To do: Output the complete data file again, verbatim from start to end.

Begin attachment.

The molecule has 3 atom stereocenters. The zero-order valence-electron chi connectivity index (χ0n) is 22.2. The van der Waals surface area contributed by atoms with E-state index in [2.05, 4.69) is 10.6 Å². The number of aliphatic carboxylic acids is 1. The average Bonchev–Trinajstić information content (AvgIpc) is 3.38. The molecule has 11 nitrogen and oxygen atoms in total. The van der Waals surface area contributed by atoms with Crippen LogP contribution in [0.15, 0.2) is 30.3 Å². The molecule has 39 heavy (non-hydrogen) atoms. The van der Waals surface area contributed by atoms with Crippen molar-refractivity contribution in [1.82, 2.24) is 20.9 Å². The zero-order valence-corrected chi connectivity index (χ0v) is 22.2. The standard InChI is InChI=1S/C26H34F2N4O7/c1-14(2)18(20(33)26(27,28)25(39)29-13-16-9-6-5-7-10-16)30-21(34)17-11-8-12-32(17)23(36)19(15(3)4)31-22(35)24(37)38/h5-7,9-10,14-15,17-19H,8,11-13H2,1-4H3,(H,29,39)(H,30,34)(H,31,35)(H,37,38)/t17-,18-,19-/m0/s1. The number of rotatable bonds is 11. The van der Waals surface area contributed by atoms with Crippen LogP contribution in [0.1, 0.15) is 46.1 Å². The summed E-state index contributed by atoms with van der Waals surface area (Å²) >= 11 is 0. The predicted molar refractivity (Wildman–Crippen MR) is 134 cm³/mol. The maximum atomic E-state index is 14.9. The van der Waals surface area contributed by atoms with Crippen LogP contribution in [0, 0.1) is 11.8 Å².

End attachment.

The molecule has 3 atom stereocenters. The zero-order valence-electron chi connectivity index (χ0n) is 22.2. The van der Waals surface area contributed by atoms with E-state index in [2.05, 4.69) is 10.6 Å². The number of aliphatic carboxylic acids is 1. The average Bonchev–Trinajstić information content (AvgIpc) is 3.38. The molecule has 11 nitrogen and oxygen atoms in total. The van der Waals surface area contributed by atoms with Crippen LogP contribution in [0.15, 0.2) is 30.3 Å². The molecule has 39 heavy (non-hydrogen) atoms. The van der Waals surface area contributed by atoms with Crippen molar-refractivity contribution in [1.82, 2.24) is 20.9 Å². The zero-order valence-corrected chi connectivity index (χ0v) is 22.2. The standard InChI is InChI=1S/C26H34F2N4O7/c1-14(2)18(20(33)26(27,28)25(39)29-13-16-9-6-5-7-10-16)30-21(34)17-11-8-12-32(17)23(36)19(15(3)4)31-22(35)24(37)38/h5-7,9-10,14-15,17-19H,8,11-13H2,1-4H3,(H,29,39)(H,30,34)(H,31,35)(H,37,38)/t17-,18-,19-/m0/s1. The number of rotatable bonds is 11. The van der Waals surface area contributed by atoms with Crippen LogP contribution in [0.1, 0.15) is 46.1 Å². The summed E-state index contributed by atoms with van der Waals surface area (Å²) >= 11 is 0. The predicted molar refractivity (Wildman–Crippen MR) is 134 cm³/mol. The maximum atomic E-state index is 14.9. The van der Waals surface area contributed by atoms with Crippen LogP contribution in [0, 0.1) is 11.8 Å².